In the car world, few people are as legendary as the late Carroll Shelby, and few cars are as iconic as the original Shelby Cobra. The Cobra’s combination of a lightweight British body and a powerful American V8 made were hard to beat, and Shelby’s 50-year career building performance cars made him a household name. Now, a new Italian company called Puritalia is launching a Cobra tribute, the 427. Will it live up to the legend?
The Naples-based company will unveil its new sports car on July 1, but it released this teaser image on its website. The 427 definitely looks like it was inspired by the Cobra. Its round headlights and ovoid grille make the connection, although the ostentatiously sculpted side vents are more of a modern touch. The original Cobra, based on the AC Ace, was beautiful in part because of its simplicity; hopefully Puritalia won’t clutter that original shape with too much jewelry.
Under the hood, Puritalia is sticking with the original Cobra formula. The car will have a V8 which, if the name is any indication, will displace 427 cubic inches. The base model will have 440 horsepower, and an optional supercharger will boost that number to 600.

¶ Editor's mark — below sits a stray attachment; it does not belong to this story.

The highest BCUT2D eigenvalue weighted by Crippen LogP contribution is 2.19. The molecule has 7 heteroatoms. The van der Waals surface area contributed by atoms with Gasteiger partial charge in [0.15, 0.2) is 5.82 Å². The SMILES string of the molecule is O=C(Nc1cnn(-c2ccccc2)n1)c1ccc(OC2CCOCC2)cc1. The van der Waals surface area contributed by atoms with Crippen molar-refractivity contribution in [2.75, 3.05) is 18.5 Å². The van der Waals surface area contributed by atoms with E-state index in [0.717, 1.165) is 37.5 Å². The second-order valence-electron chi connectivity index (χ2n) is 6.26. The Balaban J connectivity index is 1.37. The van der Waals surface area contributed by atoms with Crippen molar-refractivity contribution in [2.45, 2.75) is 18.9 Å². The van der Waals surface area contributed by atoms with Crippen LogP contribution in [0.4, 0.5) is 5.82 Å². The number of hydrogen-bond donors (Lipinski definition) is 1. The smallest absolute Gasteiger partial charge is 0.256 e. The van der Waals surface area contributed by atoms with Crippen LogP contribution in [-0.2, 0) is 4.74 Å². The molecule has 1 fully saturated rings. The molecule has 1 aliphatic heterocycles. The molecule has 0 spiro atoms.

The Puritalia 427 will also have a low curb weight. The frame is made of aluminum, and the body is made from unspecified lightweight materials. Puritalia wants the car to weigh less than 2,205 pounds which, combined with the powerful V8, should make the 427 ferociously fast. After all, the same combination is what made the original Cobra so great.
The first Cobra debuted in 1962, as Carroll Shelby’s answer to the Corvette. Powered by Ford V8s displacing 260, 289, and 427 cubic inches, the Cobras were more than Corvette rivals. They didn’t just beat Chevy’s sports car on the track, they also beat Ferrari and other European marques. Today, original Cobras are some of the most collectible cars in the world, with some examples selling for millions of dollars at auctions.
Living up to all that is a tall order. The Puritalia 427 might turn out to be a good car, but it might not compare well with a legend that just celebrated its 50th anniversary this year. That’s the problem with modern interpretations of classic cars: sometimes, people want the genuine article.
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